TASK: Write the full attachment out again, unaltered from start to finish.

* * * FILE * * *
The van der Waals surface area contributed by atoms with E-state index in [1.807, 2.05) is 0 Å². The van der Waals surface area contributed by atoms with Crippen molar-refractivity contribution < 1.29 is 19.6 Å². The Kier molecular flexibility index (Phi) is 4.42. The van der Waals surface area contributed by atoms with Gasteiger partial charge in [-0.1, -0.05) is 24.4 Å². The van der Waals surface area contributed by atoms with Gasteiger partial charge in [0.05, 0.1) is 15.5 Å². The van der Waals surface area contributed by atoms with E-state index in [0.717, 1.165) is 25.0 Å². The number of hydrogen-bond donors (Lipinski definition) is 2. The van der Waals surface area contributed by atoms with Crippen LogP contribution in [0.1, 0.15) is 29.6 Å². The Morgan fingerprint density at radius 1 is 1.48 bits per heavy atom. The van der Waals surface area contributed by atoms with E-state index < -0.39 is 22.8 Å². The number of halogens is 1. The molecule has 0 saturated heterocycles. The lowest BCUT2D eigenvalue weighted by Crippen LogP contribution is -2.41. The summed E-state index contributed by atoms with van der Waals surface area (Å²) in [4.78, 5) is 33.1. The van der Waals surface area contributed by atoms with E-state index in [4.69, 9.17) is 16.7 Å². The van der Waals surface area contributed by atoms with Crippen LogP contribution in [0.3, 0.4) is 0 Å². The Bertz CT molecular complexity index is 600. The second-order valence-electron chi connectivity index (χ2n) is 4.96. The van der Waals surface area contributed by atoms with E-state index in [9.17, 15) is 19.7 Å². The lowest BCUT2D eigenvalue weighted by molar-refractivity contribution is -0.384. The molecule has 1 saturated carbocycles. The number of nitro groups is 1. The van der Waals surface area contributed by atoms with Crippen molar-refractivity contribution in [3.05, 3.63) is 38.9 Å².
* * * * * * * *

The van der Waals surface area contributed by atoms with E-state index in [1.807, 2.05) is 0 Å². The van der Waals surface area contributed by atoms with Crippen molar-refractivity contribution < 1.29 is 19.6 Å². The Kier molecular flexibility index (Phi) is 4.42. The van der Waals surface area contributed by atoms with Gasteiger partial charge in [-0.1, -0.05) is 24.4 Å². The van der Waals surface area contributed by atoms with Gasteiger partial charge in [0.05, 0.1) is 15.5 Å². The van der Waals surface area contributed by atoms with E-state index in [0.717, 1.165) is 25.0 Å². The number of hydrogen-bond donors (Lipinski definition) is 2. The van der Waals surface area contributed by atoms with Crippen LogP contribution in [0.1, 0.15) is 29.6 Å². The Morgan fingerprint density at radius 1 is 1.48 bits per heavy atom. The van der Waals surface area contributed by atoms with E-state index < -0.39 is 22.8 Å². The number of halogens is 1. The molecule has 0 saturated heterocycles. The lowest BCUT2D eigenvalue weighted by Crippen LogP contribution is -2.41. The summed E-state index contributed by atoms with van der Waals surface area (Å²) in [4.78, 5) is 33.1. The van der Waals surface area contributed by atoms with E-state index in [4.69, 9.17) is 16.7 Å². The van der Waals surface area contributed by atoms with Crippen LogP contribution in [0.3, 0.4) is 0 Å². The Bertz CT molecular complexity index is 600. The second-order valence-electron chi connectivity index (χ2n) is 4.96. The van der Waals surface area contributed by atoms with E-state index in [9.17, 15) is 19.7 Å². The lowest BCUT2D eigenvalue weighted by molar-refractivity contribution is -0.384. The molecule has 1 saturated carbocycles. The number of nitro groups is 1. The van der Waals surface area contributed by atoms with Crippen molar-refractivity contribution in [3.05, 3.63) is 38.9 Å².